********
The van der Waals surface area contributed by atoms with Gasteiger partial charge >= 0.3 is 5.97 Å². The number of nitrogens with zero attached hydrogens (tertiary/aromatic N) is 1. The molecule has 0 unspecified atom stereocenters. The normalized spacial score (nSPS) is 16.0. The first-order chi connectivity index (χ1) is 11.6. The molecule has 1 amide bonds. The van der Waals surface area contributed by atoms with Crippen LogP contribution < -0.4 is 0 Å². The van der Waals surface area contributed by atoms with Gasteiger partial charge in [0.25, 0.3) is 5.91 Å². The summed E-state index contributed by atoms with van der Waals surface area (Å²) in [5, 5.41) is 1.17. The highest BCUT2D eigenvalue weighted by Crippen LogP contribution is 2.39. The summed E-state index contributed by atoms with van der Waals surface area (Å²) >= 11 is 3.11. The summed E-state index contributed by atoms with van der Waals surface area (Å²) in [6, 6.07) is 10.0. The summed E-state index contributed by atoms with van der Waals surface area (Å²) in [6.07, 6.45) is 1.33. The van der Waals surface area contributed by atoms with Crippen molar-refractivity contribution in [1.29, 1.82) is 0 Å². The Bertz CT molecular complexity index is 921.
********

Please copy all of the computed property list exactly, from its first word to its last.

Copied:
The van der Waals surface area contributed by atoms with Gasteiger partial charge >= 0.3 is 5.97 Å². The number of nitrogens with zero attached hydrogens (tertiary/aromatic N) is 1. The molecule has 0 unspecified atom stereocenters. The normalized spacial score (nSPS) is 16.0. The first-order chi connectivity index (χ1) is 11.6. The molecule has 1 amide bonds. The van der Waals surface area contributed by atoms with Crippen LogP contribution < -0.4 is 0 Å². The van der Waals surface area contributed by atoms with Gasteiger partial charge in [0.25, 0.3) is 5.91 Å². The summed E-state index contributed by atoms with van der Waals surface area (Å²) in [5, 5.41) is 1.17. The highest BCUT2D eigenvalue weighted by Crippen LogP contribution is 2.39. The summed E-state index contributed by atoms with van der Waals surface area (Å²) >= 11 is 3.11. The summed E-state index contributed by atoms with van der Waals surface area (Å²) in [6, 6.07) is 10.0. The summed E-state index contributed by atoms with van der Waals surface area (Å²) in [6.07, 6.45) is 1.33. The van der Waals surface area contributed by atoms with Crippen molar-refractivity contribution in [1.29, 1.82) is 0 Å². The Bertz CT molecular complexity index is 921.